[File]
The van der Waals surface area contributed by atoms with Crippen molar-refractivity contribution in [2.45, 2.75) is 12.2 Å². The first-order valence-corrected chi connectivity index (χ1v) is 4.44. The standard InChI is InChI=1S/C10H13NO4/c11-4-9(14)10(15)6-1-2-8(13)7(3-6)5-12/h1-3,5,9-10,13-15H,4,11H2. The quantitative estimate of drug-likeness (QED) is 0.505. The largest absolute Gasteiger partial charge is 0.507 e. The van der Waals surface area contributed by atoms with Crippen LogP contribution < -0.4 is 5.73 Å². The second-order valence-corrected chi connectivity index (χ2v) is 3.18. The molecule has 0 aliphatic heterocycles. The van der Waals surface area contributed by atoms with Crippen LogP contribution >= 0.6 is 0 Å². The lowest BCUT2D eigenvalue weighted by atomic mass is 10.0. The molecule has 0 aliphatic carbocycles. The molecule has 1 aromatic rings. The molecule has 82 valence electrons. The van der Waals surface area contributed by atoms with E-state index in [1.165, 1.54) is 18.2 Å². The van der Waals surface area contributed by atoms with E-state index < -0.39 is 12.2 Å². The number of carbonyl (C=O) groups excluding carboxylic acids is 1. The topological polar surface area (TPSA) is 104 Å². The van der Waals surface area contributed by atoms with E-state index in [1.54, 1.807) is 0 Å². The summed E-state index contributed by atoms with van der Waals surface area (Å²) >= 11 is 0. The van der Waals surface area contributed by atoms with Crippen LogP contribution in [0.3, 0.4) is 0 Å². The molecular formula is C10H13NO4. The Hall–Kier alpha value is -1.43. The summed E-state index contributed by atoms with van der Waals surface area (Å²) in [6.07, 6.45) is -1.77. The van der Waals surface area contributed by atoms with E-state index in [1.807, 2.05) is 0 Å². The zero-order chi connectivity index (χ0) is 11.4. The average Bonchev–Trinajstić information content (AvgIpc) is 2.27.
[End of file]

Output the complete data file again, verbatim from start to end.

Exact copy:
The van der Waals surface area contributed by atoms with Crippen molar-refractivity contribution in [2.45, 2.75) is 12.2 Å². The first-order valence-corrected chi connectivity index (χ1v) is 4.44. The standard InChI is InChI=1S/C10H13NO4/c11-4-9(14)10(15)6-1-2-8(13)7(3-6)5-12/h1-3,5,9-10,13-15H,4,11H2. The quantitative estimate of drug-likeness (QED) is 0.505. The largest absolute Gasteiger partial charge is 0.507 e. The van der Waals surface area contributed by atoms with Crippen LogP contribution < -0.4 is 5.73 Å². The second-order valence-corrected chi connectivity index (χ2v) is 3.18. The molecule has 0 aliphatic heterocycles. The van der Waals surface area contributed by atoms with Crippen LogP contribution >= 0.6 is 0 Å². The lowest BCUT2D eigenvalue weighted by atomic mass is 10.0. The molecule has 0 aliphatic carbocycles. The molecule has 1 aromatic rings. The molecule has 82 valence electrons. The van der Waals surface area contributed by atoms with E-state index in [1.165, 1.54) is 18.2 Å². The van der Waals surface area contributed by atoms with E-state index < -0.39 is 12.2 Å². The number of carbonyl (C=O) groups excluding carboxylic acids is 1. The topological polar surface area (TPSA) is 104 Å². The van der Waals surface area contributed by atoms with E-state index in [1.54, 1.807) is 0 Å². The summed E-state index contributed by atoms with van der Waals surface area (Å²) >= 11 is 0. The van der Waals surface area contributed by atoms with Crippen LogP contribution in [0.3, 0.4) is 0 Å². The molecular formula is C10H13NO4. The Hall–Kier alpha value is -1.43. The summed E-state index contributed by atoms with van der Waals surface area (Å²) in [6.07, 6.45) is -1.77. The van der Waals surface area contributed by atoms with E-state index in [1.807, 2.05) is 0 Å². The zero-order chi connectivity index (χ0) is 11.4. The average Bonchev–Trinajstić information content (AvgIpc) is 2.27.